You may have been into this situation. You have a high profile project with an aggressive schedule. Typically, your project would only be composed of IT elements. This one involves building a computer room for the IT infrastructure components of the program. You go and ask every member of the project team and everyone commits to a certain schedule.
Here comes your construction guys. You would think construction folks, being the origin of project management, would be more mature in their approach to these types of projects. Here goes the problem. You asked a senior manager about the commitment on when the construction project will be done and they will give you a certain time line. You receive additional info from other sources that the previous info given to you by the construction folks is not realistic. Of course, your first instinct is to go back to the owner of that commitment and verify your info.
You are receive a strong statement saying that the previous info is not correct and what he gave is the truth and that there are no sources of delay. Ten days before the targeted completion, you receive a note that the construction work is facing risks and that it will not meet the committed completion goal. Then you will hear that they will try their best to meet the earlier commitment.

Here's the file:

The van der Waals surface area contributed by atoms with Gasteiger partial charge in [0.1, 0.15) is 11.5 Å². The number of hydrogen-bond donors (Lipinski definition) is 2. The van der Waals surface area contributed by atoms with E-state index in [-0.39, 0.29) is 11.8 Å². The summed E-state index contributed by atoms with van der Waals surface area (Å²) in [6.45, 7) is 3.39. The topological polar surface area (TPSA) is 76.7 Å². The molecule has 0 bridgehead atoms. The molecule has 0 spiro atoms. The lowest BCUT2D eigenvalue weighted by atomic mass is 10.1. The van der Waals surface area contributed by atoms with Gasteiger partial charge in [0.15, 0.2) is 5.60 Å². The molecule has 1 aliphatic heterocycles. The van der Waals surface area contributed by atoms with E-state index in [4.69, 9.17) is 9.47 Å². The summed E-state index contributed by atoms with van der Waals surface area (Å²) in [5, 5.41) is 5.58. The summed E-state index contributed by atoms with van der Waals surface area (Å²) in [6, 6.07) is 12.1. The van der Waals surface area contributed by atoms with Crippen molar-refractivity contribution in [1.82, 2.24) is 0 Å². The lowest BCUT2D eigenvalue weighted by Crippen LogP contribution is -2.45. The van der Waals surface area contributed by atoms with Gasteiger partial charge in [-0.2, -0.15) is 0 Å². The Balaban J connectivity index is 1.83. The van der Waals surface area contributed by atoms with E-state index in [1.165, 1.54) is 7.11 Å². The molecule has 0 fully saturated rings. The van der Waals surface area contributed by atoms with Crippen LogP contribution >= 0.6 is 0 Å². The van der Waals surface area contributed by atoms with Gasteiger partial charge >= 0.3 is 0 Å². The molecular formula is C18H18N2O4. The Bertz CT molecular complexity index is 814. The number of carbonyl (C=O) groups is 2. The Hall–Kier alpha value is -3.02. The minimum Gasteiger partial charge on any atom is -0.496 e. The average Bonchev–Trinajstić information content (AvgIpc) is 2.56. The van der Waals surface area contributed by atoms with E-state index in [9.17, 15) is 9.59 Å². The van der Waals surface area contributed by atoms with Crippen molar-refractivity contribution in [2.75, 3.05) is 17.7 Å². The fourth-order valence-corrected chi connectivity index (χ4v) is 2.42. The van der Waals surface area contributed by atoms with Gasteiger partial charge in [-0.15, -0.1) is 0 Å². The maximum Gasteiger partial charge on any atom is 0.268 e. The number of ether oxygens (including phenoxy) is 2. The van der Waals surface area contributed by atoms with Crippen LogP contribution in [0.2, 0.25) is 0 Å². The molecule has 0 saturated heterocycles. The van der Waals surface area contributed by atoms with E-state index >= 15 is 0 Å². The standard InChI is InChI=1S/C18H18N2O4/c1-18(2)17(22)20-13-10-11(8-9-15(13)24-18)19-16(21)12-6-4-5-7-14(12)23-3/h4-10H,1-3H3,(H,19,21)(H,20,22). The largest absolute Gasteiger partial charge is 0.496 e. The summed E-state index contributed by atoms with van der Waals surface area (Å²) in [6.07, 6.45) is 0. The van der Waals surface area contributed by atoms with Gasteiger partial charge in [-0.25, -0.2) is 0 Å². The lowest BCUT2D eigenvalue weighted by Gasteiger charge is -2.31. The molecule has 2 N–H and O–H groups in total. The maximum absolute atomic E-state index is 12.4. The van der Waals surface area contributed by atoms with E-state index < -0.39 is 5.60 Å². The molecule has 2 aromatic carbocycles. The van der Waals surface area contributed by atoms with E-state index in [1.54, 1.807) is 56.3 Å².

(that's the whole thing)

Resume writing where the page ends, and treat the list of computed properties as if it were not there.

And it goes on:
Lessons learned. A statement that says we will try to meet that deadline is a red flag and they are really telling you they will not make it. However, they will continue not to admit that there is a problem and that a solution is needed. You waste days trying to speak with the people to a point now that you have to raise the problem to higher authorities.
I believe there is nothing wrong to say that the schedule is too aggressive. If we continue to just nod our heads in front of executive leadership and later not deliver is worse than telling them that their goal is unachievable given the time line given. This kind of a mindset puts a project severely at risk. However, the another side of this problem is that these type of people gets away with it all the time making them feel that they are not accountable. In this case, I believe that project will have to reset expectation to its stakeholders. Crashing the project is not even going to help since the number of people required to complete the work cannot be accommodate in the available space.